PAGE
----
Anti-Mitotic agents

Intralesional bleomycin: Bleomycin is a chemotherapeutic agent used to treat localized warts with minimal systemic absorption [30]. The efficacy of bleomycin has been widely disputed due to few randomized control trials. A Cochrane review of seven trials reported different efficacies. Four of the trials reported the treatment as ineffective while others reported efficacies of 18%, 42%, and 45% [7]. The injection itself can be painful and other side effects include erythema, edema, ulceration, hematic crust formation, and eschars [30]. This treatment option has not been heavily studied in children and is not recommended due to excessive pain with injection.

5-Fluorouracil: 5-Fluorouracil (5-FU) inhibits DNA and RNA synthesis, which decreases the number of replicating virally-infected cells in warts. In an open-label pediatric study, the clearance rate of topical 5% 5-FU in treatment of common warts was reported at 87% after 6 months [31]. Side effects included erythema, hyperpigmentation, and erosion [31]. This provides an effective treatment option for the pediatric population, with lack of reported pain. However, in some rare cases topical 5-FU has shown systemic absorption, leading to inflammatory colitis and Steven Johnson’s syndrome [31].

In a Cochrane review, seven randomized control studies of 5-FU were analyzed. Three trials that analyzed topical 5-FU compared to placebo reported cure rates of 50%. A more recent study reported statistically insignificant cure rates [7]. Adverse effects in the studies included onycholysis in patients with periungual warts, blistering and local skin irritation [7].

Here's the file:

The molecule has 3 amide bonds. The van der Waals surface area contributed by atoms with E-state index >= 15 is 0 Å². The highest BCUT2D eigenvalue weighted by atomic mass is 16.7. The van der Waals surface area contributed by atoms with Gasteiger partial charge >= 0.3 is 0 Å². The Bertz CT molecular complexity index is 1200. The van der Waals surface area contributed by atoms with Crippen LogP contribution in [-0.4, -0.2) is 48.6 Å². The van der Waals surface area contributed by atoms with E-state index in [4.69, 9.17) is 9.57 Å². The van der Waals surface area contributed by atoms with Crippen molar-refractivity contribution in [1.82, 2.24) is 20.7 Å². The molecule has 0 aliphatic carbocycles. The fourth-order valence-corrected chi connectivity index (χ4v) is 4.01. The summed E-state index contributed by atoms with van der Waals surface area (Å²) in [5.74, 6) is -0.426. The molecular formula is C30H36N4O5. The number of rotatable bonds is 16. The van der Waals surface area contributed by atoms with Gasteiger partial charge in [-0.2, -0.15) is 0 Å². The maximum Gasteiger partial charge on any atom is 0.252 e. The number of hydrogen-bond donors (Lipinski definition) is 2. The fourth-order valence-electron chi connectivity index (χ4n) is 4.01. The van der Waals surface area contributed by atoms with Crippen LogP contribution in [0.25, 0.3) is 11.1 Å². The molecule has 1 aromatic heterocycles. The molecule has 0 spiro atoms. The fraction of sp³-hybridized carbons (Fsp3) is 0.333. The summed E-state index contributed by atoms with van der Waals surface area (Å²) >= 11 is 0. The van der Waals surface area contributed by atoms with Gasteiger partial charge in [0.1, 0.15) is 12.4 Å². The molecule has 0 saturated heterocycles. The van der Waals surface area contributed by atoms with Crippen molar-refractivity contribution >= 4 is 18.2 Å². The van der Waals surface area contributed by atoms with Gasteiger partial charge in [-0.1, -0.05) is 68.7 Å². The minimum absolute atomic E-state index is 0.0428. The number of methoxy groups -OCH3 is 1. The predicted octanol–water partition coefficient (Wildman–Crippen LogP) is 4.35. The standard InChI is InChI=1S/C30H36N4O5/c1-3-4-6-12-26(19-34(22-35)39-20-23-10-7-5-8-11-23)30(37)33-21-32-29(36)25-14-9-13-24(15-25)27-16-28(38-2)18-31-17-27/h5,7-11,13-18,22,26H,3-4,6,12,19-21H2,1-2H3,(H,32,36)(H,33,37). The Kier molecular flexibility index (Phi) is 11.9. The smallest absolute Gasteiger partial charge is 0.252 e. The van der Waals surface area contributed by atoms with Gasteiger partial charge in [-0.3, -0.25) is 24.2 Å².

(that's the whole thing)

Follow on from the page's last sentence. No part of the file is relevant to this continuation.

Other methods

Wait and see method: There are many reports of warts that clear spontaneously over time. In a prospective cohort study this hypothesis was tested in 1,134 primary school children ages 4-12 years of age [32]. Complete resolution was found in 52% within 11 to 18 months for patients with common and plantar warts [33]. While this method avoids adverse effects, it requires an extended amount of time until complete regression.


Salicylic acid is the only approved treatment by the FDA and is therefore the standardized first line treatment for warts [7]. For pediatric patients, topical alternatives are generally better tolerated and there for favored over injected treatments due to decreased pain. The efficacy and safety of many treatments discussed have not been thoroughly established and require larger randomized trials to determine statistically significant results.


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Pope M, Kyriakides K, Hoffman C (2020) Treatment of Warts in Pediatrics: A Review. J Fam Med Dis Prev 6:132.